Written by Bella Dalima
03 Dec, 2014 | 6:52 pm
In good news for Sri Lanka , the country has improved on its ranking in the Corruption Perception Index compiled by Transparency International. Sri Lanka was ranked 85th out of 175 countries in the 2014 Corruption Perception Index, as compared to its ranking of 91 in 2013 out of 177 countries.
Sri Lanka’s score on the corruption perception index, improved from 37 in 2013 to 38 in 2014. The CPI cites poorly equipped schools, counterfeit medicine and elections decided by money as some of the consequences of public sector corruption globally.
The report states, “Bribes and backroom deals don’t just steal resources from the most vulnerable – they undermine justice and economic development, and destroy public trust in government and leaders”.
Executive Director of Transparency International Sri Lanka, S. Ranugge said;
[quote]We are very much concerned about the grand corruption cause. It is said that during development programmes bribes are taken 10 percent of it is given to the people concerned and the huge commission etc.. because that is not to be seen because that is happening behind you know such information is not available to the people concerned. What we are trying is to is get the information out, even now we are working. Because there could be a political change soon and also we are trying to convince the political parties to pass the right to information law make the public service independent and also have the other independent commissions etc.. then of course we can have a kind of democratic system where administration is transparent, governance is transparent. And citizens should be made aware of the negative consequences of corruption .[/quote]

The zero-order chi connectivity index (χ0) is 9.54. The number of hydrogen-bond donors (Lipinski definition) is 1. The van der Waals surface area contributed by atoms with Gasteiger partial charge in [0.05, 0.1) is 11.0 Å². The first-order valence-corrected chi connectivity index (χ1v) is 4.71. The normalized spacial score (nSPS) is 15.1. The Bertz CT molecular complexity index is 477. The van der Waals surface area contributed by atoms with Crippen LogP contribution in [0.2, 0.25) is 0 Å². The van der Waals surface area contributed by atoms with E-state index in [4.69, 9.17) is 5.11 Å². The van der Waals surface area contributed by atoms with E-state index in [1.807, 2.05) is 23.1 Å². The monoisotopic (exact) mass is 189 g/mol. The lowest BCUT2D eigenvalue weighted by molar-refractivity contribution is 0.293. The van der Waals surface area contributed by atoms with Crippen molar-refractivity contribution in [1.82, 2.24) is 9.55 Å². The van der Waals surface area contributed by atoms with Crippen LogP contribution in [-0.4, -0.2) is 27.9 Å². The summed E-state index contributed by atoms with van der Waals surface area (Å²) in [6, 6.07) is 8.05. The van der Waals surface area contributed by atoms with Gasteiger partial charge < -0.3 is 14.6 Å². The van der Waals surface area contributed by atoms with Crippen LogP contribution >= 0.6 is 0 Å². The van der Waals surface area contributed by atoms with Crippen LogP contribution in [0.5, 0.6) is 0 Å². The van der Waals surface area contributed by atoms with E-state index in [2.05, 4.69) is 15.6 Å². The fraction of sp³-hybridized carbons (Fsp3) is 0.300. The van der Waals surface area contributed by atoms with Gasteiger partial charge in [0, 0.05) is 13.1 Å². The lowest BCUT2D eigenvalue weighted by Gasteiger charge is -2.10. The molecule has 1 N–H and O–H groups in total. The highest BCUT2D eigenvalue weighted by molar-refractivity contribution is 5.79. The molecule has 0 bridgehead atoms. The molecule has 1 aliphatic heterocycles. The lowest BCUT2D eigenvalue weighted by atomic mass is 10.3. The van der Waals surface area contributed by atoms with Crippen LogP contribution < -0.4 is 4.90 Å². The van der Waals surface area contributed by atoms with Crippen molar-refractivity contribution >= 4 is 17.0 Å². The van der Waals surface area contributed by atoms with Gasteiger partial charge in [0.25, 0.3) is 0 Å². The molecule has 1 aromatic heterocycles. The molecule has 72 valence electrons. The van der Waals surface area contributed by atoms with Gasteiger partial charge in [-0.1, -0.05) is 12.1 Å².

In the 20th edition of the Corruption Perceptions Index, scores for China, Turkey and Angola were among the biggest fallers with a drop of 4 or 5 points, despite average economic growth of more than 4 per cent over the last four years.
José Ugaz, Chairperson of Transparency International, said “Countries at the bottom need to adopt radical anti-corruption measures in favour of their people. Countries at the top of the index should make sure they don’t export corrupt practices to underdeveloped countries.”
More than two thirds of the 175 countries in the 2014 Corruption Perceptions Index score below 50, on a scale from 0 to 100.
Denmark comes out on top in 2014 with a score of 92 while North Korea and Somalia share last place, scoring just eight.
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